is your so-called pygmy species of Corydoras
or as I prefer to call them, a dwarf Cory, along with
is sometimes a difference in body markings in this
species, but basically they have 3 blotches running
along the body, one just under the dorsal fin, one
midway between the dorsal and the adipose fin and
a larger blotch on the caudal peduncle. Sometimes
you can get species that have these markings merging
into one band running the full length of the body
from the start of the dorsal fin to the caudal peduncle,
or even 2 bands ( see photo), but the spot/blotch
on the peduncle is always larger than the rest of
There is a very similar species, namely Corydoras
Brazil but the difference is in the body markings
where C.cochui has 4 blotches and C.habrosus,
3. In place of the large blotch in the caudal peduncle
of C.habrosus, C.cochui has 2 smaller
spots situated between the adipose fin and the caudal
peduncle (where the tail meets the body).
as you may gather now, is a small species, with
the females growing a little bit bigger than the males.
They are just too small to house in a large community
tank and will also suffer at the hands of other larger
inhabitants such as barbs, especially Tiger Barbs
who will pick on them as they sit motionless on the
substrate. An ideal tank would be a 18"x12"x12"
or a 24"x12"x12" with peaceful livebearers
such as Guppies or Platies and small characins such
You could have
the p.H. of this tank set around neutral (7.0) and
it would suit all inhabitants.Another idea of course,
and the one I prefer, is to have them in their own
tank. A 18"x12"x12" would be ideal,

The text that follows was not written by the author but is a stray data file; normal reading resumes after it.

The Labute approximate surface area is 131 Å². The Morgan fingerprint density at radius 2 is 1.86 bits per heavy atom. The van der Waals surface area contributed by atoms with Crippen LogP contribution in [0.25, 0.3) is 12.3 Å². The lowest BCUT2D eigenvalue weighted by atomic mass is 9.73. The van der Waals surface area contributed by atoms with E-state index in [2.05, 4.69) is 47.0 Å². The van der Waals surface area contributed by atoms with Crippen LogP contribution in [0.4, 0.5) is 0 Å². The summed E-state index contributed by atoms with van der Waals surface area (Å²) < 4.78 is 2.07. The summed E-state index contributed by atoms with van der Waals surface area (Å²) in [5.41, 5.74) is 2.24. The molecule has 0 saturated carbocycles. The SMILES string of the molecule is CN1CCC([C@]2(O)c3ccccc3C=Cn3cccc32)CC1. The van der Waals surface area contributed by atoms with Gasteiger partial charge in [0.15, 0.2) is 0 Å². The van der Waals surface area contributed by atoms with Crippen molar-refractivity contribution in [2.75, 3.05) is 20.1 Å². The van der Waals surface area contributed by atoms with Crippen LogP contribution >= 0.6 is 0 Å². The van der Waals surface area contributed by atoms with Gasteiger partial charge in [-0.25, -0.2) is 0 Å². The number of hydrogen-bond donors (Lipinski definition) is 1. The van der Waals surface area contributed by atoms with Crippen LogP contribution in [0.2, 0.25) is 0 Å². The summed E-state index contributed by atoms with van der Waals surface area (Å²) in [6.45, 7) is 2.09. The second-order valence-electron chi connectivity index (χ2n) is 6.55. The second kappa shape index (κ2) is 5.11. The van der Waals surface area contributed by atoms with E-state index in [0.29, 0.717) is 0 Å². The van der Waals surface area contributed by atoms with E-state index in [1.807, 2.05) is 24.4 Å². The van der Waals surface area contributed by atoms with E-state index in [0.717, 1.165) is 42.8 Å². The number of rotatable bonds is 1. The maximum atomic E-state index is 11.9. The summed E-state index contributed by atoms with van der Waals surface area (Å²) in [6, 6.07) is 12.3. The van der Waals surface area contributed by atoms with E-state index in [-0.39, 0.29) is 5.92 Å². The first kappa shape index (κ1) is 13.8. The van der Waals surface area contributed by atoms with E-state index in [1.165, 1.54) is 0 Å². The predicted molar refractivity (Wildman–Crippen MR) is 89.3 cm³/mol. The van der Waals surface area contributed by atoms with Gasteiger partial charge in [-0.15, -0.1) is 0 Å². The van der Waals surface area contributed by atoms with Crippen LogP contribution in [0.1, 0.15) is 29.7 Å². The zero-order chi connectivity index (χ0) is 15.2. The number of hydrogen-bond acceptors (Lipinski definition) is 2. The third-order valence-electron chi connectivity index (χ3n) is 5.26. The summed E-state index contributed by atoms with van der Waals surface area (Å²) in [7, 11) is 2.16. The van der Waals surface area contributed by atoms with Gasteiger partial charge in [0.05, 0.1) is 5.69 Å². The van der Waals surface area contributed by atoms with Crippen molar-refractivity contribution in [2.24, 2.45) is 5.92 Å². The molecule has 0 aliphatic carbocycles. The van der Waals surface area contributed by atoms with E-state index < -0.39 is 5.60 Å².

with around 8 specimens, 5 males and 3 females or
6 males and 2 females. You could of course acquire
them as juveniles from other breeders and let them
grow on in this tank. A 10% water change every
week would suffice, and the best way to entice them
placed in Lineage 9, the "short-snouted"
species with the designated type species: C.
punctatus. A revision in the future would constitute
the resurrection of the genus name Hoplosopma
Venezuela, in the Rio Cojedes, near El Baul, State
Male: 3.0cm (1¼ins)
Female: 3.5cm (1½ins)
Dorsal 1/7; Shape of head,
short and compact.
The ground colour of the
head and body is pale tan. Three dark blotches along
middle of body, the first below the dorsal fin,
the second between the dorsal and adipose fins and
the third and darkest is on the caudal peduncle.
The three azygous scutes before the adipose fins
have dark pigment on them. There is a scattered
dark pigment on the dorsolateral body scutes. The
ventrolateral body scutes are without dark pigment
except for the upper portions of those scutes associated
with the three dark midside blotches. Dorsal fin
has two rows of fine spots. Adipose fin with some
dark pigment on the spine. Caudal fin with four
rows of light spots in the upper lobe and three
in the bottom lobe. The remaining fins are clear.
Care & Compatibility
This is akin to most of this
genus, very peaceful, and would be best housed with
small to medium tankmates such as Tetras, Rasboras
and Danios or in a species
tank due to their small size.
I set them up
( 2males and 1 female) in a 18"x10"x10"
tank with bird sand (to keep p.H.up as I have very
soft water) a sponge filter and a clump of Java Moss.
My first spawning numbered 20, ( egg size 2mm) and
as I had to go away that particular weekend the eggs
hatched when I had come back. The fry were very small
and the parents did not bother them. They grew
with a feeding of Liquifry for egglayers plus the
pickings from the sponge on the filter. They then
went on to Brine shrimp where the parents of course
would eat as well.
Smaller foods for this Corydoras
such as crushed flake, tablets, grindal worm and washed
brine shrimp. Small frozen bloodworm is also a good
Markos & Taylor, Martin (2011). Evolution,
ecology and taxonomy of the Corydoradinae revisited.
Fuller, I.A.M. & Evers, H-G: 2005 Identifying
Corydoradinae Catfish 384 p. Lambourne, Derek.Corydoras
Catfish, An Aquarists Handbook. Seus, Werner; Corydoras The most
popular armoured catfishes of South America. Dähne